Must Reads For The Week 12/27/14

The pen is mightier than the sword...

 The pen is mightier than the sword… (Photo credit: mbshane)

The Advance Of The Robots: Hershey’s 3D Printed Kisses, at Minimum wage hikes are leading to the replacement of labor with technology. Watch the video to see 3D printing of candy.

NANOPLUG: The Worlds First Invisible Hearing Aid, at Markets keep producing better and better products.

France Waves Discreet Goodbye To 75% Super Tax, at Here is a quote from the article, “The reform clearly damaged France’s reputation and competitiveness,” said Jorg Stegemann, head of Kennedy Executive, an executive search firm based in France and Germany. “It clearly has become harder to attract international senior managers to come to France than it was,” he added.  Nobody could have predicted this, could they?

Gun Violence In America (In Six Uncomfortable Charts), at I don’t know how you can consider fire arm violence a health problem. In the last chart it says, “the United States has high mortality rates from firearm homicide and suicide”. By definition doesn’t homicide and suicide mean that the mortality rate is 100%?

Murray Rothbard On Confused Intellectuals, I saw this video at This is what is happening today in America. Keep capitalism and markets, and just allow state intervention to correct the flaws.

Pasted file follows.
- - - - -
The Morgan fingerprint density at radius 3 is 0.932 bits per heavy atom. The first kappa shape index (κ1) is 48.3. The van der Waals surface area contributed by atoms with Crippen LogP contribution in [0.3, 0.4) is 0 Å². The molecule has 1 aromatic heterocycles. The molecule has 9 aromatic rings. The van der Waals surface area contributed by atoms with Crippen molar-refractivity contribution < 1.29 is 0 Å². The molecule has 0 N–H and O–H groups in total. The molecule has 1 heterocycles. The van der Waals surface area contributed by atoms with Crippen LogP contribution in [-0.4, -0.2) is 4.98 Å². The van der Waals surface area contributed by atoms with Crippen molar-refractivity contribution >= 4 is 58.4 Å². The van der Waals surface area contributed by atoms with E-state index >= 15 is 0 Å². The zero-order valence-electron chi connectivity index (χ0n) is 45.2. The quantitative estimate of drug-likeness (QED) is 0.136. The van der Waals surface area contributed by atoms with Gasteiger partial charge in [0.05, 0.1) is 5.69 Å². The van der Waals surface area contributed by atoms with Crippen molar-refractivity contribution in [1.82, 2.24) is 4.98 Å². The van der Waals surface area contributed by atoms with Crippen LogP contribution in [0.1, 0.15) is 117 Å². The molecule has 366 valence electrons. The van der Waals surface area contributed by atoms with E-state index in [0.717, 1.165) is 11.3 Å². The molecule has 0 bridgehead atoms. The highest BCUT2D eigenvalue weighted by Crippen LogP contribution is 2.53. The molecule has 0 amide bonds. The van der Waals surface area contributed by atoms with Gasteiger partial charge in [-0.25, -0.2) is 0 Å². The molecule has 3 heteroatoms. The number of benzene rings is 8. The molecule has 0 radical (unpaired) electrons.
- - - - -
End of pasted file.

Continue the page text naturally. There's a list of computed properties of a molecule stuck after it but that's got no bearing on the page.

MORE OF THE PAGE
How Japan Bankrupted Itself – Lessons For Europe, at Not just lessons for Europe, but hopefully lessons for ourselves. Two and a half decades of economic stagnation brought about by Keynesian proscribed spending and debt, can’t be overcome by more of the same.

Demographics – Why The Great Recession Started (And Won’t End Anytime Soon), at The charts in this post are interesting. It’s interesting how central planning politicians and bureaucrats think they can circumvent economic forces.

Why The Butter Shortage In Japan?, at Who would have guessed that Government intervention in the dairy industry, would lead to unintended consequences down the road?

The Extraordinary Life Of Barack Obama’s Imaginary Son, by Stephen Miller, at This is a good read if only to understand the rhetorical tactics used by politicians and bureaucrats who don’t have a real argument for their positions.

We’re stuck with the bill for this gift from our “leaders“.

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